Monday, April 23, 2012
President Obama’s re-election campaign is straining to raise the huge sums it is counting on to run against Mitt Romney, with sharp dropoffs in donations from nearly every major industry forcing it to rely more than ever on small contributions and a relative handful of major donors.
From Wall Street to Hollywood, from doctors and lawyers, the traditional big sources of campaign cash are not delivering for the Obama campaign as they did four years ago. The falloff has left his fund-raising totals running behind where they were at the same point in 2008 — though well ahead of Mr. Romney’s — and has induced growing concern among aides and supporters as they confront the prospect that Republicans and their “super PAC” allies will hold a substantial advantage this fall.
With big checks no longer flowing as quickly into his campaign, Mr. Obama is leaning harder on his grass-roots supporters, whose small contributions make up well over half of the money he raised through the end of March, according to reports filed Friday with the Federal Election Commission. And Mr. Obama is asking far more of those large donors still giving, exploiting his joint fund-raising arrangement with the Democratic National Committee to collect five-figure checks from individuals who have already given the maximum $5,000 contribution to his re-election campaign.
“They clearly are feeling the pressure,” said one major Obama fund-raiser, who asked for anonymity to characterize his conversations with campaign officials. “They’re behind where they expected to be. You have to factor in $500 million-plus in Republican super PAC money.”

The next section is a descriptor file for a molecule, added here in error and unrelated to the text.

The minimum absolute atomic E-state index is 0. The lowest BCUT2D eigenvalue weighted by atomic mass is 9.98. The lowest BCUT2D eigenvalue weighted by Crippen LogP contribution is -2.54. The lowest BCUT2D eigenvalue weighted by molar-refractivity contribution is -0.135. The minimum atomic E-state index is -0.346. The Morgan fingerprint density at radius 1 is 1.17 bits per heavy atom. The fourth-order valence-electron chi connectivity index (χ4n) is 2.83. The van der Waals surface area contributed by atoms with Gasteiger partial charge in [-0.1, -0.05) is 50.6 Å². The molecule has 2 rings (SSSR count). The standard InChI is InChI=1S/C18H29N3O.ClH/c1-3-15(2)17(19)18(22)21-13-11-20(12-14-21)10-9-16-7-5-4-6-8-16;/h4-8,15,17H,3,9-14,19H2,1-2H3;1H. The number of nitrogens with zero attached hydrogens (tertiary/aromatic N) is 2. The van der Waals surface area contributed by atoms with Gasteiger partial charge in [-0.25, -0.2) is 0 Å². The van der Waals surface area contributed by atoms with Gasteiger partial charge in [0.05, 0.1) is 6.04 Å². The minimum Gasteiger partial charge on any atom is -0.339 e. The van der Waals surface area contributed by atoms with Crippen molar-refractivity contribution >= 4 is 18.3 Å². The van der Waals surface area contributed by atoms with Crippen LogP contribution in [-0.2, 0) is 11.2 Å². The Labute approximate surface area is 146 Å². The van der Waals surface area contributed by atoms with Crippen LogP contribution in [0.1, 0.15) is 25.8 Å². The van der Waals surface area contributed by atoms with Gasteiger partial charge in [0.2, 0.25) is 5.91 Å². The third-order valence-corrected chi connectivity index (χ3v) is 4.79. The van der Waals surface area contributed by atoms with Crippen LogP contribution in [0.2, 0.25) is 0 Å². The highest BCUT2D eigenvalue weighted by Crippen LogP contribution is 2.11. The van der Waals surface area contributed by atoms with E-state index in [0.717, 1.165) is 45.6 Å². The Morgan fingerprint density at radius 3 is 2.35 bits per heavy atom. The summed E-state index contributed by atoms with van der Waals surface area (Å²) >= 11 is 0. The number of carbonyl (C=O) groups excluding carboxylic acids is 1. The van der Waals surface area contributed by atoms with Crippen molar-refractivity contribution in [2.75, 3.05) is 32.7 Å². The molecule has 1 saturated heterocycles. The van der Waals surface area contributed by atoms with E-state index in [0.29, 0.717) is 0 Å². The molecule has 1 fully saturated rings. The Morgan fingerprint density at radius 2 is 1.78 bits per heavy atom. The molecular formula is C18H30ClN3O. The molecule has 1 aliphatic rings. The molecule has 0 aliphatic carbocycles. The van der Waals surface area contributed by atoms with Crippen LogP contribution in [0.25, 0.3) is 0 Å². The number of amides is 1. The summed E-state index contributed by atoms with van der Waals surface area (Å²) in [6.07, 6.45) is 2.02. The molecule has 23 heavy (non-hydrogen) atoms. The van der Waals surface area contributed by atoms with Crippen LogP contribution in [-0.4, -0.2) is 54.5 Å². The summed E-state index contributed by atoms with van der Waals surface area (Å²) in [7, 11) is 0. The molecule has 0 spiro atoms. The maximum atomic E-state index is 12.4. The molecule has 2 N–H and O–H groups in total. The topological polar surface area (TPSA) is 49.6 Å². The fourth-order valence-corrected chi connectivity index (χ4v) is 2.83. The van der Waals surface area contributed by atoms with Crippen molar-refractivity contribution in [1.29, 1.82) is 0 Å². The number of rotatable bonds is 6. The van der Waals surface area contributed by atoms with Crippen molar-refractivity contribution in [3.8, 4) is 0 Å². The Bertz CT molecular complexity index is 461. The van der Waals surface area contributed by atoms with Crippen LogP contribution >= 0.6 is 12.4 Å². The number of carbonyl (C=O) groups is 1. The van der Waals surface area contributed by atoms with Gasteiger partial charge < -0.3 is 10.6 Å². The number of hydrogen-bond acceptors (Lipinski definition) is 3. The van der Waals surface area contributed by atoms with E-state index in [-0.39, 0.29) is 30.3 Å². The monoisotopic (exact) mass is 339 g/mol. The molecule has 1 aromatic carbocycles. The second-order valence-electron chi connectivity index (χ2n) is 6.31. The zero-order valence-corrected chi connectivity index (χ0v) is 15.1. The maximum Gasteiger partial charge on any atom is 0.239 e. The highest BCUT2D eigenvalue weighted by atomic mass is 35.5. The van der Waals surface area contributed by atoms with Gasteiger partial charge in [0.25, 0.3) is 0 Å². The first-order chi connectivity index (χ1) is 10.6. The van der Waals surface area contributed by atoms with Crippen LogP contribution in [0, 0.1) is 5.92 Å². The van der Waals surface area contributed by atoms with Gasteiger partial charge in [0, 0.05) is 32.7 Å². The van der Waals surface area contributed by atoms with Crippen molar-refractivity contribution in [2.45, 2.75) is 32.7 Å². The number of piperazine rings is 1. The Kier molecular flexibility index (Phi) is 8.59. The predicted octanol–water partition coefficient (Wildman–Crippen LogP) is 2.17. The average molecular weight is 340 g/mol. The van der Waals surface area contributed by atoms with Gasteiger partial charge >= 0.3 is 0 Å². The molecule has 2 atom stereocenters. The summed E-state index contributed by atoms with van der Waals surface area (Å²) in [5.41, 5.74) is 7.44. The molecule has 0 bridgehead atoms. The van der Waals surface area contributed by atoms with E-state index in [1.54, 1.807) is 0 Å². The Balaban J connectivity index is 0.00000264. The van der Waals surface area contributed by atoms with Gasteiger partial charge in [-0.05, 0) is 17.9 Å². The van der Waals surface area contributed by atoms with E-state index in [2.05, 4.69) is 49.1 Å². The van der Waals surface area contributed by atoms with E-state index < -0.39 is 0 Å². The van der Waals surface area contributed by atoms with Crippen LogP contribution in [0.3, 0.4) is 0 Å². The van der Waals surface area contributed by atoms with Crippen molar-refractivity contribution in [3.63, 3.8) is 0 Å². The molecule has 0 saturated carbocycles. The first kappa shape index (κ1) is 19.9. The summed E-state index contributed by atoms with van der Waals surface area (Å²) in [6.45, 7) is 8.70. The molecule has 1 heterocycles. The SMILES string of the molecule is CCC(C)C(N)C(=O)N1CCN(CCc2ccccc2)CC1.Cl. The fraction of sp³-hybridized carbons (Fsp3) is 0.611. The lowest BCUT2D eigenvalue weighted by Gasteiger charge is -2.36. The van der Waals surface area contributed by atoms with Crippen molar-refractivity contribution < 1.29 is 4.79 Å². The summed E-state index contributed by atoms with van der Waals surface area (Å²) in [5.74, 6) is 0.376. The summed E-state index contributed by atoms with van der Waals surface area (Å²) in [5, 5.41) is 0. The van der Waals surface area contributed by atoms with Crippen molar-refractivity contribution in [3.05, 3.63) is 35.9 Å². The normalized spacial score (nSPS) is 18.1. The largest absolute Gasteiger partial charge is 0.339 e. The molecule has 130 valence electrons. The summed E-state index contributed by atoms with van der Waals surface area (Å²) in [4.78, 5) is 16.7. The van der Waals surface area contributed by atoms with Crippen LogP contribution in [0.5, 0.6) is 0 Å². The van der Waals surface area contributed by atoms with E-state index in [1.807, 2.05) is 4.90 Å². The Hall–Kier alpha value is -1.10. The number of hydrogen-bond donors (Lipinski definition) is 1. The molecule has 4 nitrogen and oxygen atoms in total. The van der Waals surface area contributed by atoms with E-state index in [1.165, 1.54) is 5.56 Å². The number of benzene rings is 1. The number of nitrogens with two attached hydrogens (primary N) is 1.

With no primary to excite his base, the economy struggling to rebound, and four years of political battles with Wall Street and other industries taking their toll, Mr. Obama’s campaign raised about $196 million through March, compared with $235 million at the same point in 2008. It has lagged behind its own internal quotas in some cities, according to people involved with the fund-raising efforts. But that has been offset by a highly successful joint fund-raising program with the national committee, which raised about $150 million, twice as much as in 2008.
Mr. Obama has held more than a hundred joint fund-raisers since last spring, far more than President George W. Bush during his 2004 re-election, and has tucked fund-raising stops into many of his official presidential trips.
The result: The national committee’s fund-raising from the technology industry, entrepreneurs, Wall Street and the entertainment industry have all risen sharply compared with 2008, even as the Obama campaign’s performance in those areas has tailed off, according to data provided by the Center for Responsive Politics. And with no primary to fight, Mr. Obama is spending much less than he was at this stage in 2008: He had about twice as much money in the bank at the end of March than he did four years ago.
All told, Mr. Obama and the Democratic committee ended March with about $130 million in cash on hand, a sizable war chest and far more than Mr. Romney and the Republican National Committee. Candidates typically raise more as the election nears, and Mr. Obama’s fund-raising accelerated sharply in the summer of 2008.
But Mr. Obama faces a major challenge in the months ahead. To raise as much money for his campaign as he did four years ago, the president would have to raise about $70 million a month through the end of the election cycle, more than triple the rate he has been bringing in cash so far.
Posted by Tony GOPrano at 11:00 AM